Thursday, July 16, 2009

Are They Really Listening?

"This is what the Civil Rights Movement was all about... I WAS IN IT, I WALKED IN IT, I WAS THERE IN THE SOUTH, I KNEW THE LEADERS..." (Mark Duke, House of God cult founder and Freedom Foundation president, 2004 Parker, Colorado)

These words from Mark Duke seem pretty impressive, and in the context of the sermon in which he preached them, makes him sound like an authority on what God has for us if we just rise up and take it.

One big problem though. Mark Duke, born in 1957, would have been 6 to 8-years old during the activities of the Civil Rights Movement about which he is speaking.

With regard to the Civil Rights Movement of the 1960’s, one would hardly think that someone, who was in mid-adolescence, was "in it" and "knew the leaders" as Duke claims about himself. And for someone [Duke] who speaks with such great disdain about African-Americans from behind pulpit of his separatist and exclusivist cult, to seemingly claim this honor, is reprehensible and offensive.

Later in the same sermon Duke speaks about his going to the marches in Alabama and Mississippi and how it broke his heart because they just didn't know better. He then proceeds to talk about Fannie Lou Hamer (actually he called her Fannie Lou Harris and had to ask Gwen Brown, who was in the audience the correct name). Those schooled in the Civil Rights Movement will recognize Ms. Hamer as a pioneer and leader in the Civil Rights Movement, and particularly her work in organizing Freedom Democrats to challenge the Mississippi delegates at the 1964 Democratic National Convention. One wonders if Ms. Hamer was one of the leaders that Duke claimed “to know.”

The people who this writer has communicated with who knew Mark Duke through his teenage and young adult years don’t recall him being engrossed in the Civil Rights Movement. Mark Duke claims to know the leaders, but what one should ask is: did the leaders know him? Anyone who lived in the South during that time knew who the leaders were. What Duke is implying is that he had a relationship with them. This is doubtful; in fact it wasn’t until his life intersected with Bob and Edna Stewart (false teachers and prophets who influenced Mark Duke and other House of God cult leaders) that he seemed to develop a passion for using the verbiage of the Movement in a bizarre effort to recreate the United States Civil Rights Movement of the 1960's from a spiritual perspective.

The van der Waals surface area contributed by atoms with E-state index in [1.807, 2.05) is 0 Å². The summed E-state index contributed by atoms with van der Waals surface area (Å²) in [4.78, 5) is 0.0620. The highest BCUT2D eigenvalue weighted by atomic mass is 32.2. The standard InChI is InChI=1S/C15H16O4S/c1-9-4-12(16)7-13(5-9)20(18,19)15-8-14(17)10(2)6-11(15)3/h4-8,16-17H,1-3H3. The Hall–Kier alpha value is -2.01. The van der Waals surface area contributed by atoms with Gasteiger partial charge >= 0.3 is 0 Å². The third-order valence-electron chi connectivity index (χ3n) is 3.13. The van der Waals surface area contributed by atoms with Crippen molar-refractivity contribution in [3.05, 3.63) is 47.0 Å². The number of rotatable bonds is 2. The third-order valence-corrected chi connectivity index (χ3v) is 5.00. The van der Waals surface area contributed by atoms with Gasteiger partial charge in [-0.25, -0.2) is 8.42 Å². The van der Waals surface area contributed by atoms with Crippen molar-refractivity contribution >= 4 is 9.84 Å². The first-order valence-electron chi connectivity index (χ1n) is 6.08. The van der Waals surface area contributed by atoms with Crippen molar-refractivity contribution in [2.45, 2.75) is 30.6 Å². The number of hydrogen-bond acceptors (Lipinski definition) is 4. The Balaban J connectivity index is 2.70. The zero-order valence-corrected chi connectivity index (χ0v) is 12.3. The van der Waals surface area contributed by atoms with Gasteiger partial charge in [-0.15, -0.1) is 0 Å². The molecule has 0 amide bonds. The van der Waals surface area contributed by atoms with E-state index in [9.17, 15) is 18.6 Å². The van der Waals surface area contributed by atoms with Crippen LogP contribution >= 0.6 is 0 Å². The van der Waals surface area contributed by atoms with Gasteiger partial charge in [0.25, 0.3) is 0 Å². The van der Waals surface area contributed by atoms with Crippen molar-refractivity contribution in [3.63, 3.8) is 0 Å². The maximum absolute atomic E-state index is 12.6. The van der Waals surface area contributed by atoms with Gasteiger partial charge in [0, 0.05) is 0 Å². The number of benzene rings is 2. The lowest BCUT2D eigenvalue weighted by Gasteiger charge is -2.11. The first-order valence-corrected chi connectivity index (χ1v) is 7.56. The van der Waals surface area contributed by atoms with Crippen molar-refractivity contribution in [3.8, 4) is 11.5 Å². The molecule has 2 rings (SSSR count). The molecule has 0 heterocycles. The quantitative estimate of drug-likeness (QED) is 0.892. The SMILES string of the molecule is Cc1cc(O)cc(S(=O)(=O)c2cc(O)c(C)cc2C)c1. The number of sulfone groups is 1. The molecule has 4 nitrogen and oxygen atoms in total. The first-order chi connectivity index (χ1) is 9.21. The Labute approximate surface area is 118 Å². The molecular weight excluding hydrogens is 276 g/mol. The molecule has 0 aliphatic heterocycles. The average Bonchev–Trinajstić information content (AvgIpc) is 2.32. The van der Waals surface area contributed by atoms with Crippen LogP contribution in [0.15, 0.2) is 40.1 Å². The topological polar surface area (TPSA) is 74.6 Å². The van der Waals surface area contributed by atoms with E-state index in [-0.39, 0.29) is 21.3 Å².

Are followers of Mark Duke not paying attention to the lies he tells; still believing him to be a true prophet of God? I think so. Many are not listening with a critical ear because they have been told and trained not to.

One of the distinctive things that Mark Duke and his House of God cult (as well as many false and abusive spiritual movements) preach is that one needs to forget about the natural mind, to “get their mind out of it.” At the beginning of the sermon from which the audio clip that accompanies this post was taken, another one of the cult’s leaders, Jason Makaroff, is essentially telling the cult that they shouldn’t trust their own thoughts and minds. Duke carries the theme throughout the sermon.

God has created us with incredible abilities. The human mind is like nothing else in His creation, and He wants us to use it to think critically. When we give up critical thinking, we open ourselves to deception, and that is exactly what a deceiver wants.

If Mark Duke would fabricate his relationships with the leaders of the of the Civil Rights Movement it seems reasonable for one to assume that he would fabricate many other things to further his control of his followers. And he has!

Wake up and question all things!

Click the play button above to hear Mark Duke speak!

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Thanks again, Allan McConnell